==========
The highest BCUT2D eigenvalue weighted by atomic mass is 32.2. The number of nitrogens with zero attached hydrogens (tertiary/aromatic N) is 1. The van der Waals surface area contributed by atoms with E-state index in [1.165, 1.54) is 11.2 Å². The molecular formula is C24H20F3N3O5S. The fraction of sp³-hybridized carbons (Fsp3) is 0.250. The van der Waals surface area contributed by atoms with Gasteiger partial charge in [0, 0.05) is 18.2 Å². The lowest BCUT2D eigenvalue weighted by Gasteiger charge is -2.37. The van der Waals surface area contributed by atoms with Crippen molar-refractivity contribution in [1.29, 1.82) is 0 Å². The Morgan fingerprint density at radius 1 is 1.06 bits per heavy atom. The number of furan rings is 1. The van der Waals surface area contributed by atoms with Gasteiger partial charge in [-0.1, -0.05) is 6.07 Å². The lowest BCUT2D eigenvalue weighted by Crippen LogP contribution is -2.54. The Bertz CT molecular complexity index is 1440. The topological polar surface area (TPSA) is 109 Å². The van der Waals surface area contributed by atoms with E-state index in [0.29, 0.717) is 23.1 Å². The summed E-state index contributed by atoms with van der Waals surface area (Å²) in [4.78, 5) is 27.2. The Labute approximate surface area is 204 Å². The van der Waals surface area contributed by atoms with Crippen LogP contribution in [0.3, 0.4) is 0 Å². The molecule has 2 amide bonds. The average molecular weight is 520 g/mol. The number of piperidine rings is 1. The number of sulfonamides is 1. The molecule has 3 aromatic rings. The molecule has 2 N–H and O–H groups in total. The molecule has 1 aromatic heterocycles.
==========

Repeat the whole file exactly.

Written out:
The highest BCUT2D eigenvalue weighted by atomic mass is 32.2. The number of nitrogens with zero attached hydrogens (tertiary/aromatic N) is 1. The van der Waals surface area contributed by atoms with E-state index in [1.165, 1.54) is 11.2 Å². The molecular formula is C24H20F3N3O5S. The fraction of sp³-hybridized carbons (Fsp3) is 0.250. The van der Waals surface area contributed by atoms with Gasteiger partial charge in [0, 0.05) is 18.2 Å². The lowest BCUT2D eigenvalue weighted by Gasteiger charge is -2.37. The van der Waals surface area contributed by atoms with Crippen molar-refractivity contribution in [1.29, 1.82) is 0 Å². The Morgan fingerprint density at radius 1 is 1.06 bits per heavy atom. The number of furan rings is 1. The van der Waals surface area contributed by atoms with Gasteiger partial charge in [-0.1, -0.05) is 6.07 Å². The lowest BCUT2D eigenvalue weighted by Crippen LogP contribution is -2.54. The Bertz CT molecular complexity index is 1440. The topological polar surface area (TPSA) is 109 Å². The van der Waals surface area contributed by atoms with E-state index in [0.29, 0.717) is 23.1 Å². The summed E-state index contributed by atoms with van der Waals surface area (Å²) in [4.78, 5) is 27.2. The Labute approximate surface area is 204 Å². The van der Waals surface area contributed by atoms with Crippen LogP contribution in [0.3, 0.4) is 0 Å². The molecule has 2 amide bonds. The average molecular weight is 520 g/mol. The number of piperidine rings is 1. The number of sulfonamides is 1. The molecule has 3 aromatic rings. The molecule has 2 N–H and O–H groups in total. The molecule has 1 aromatic heterocycles.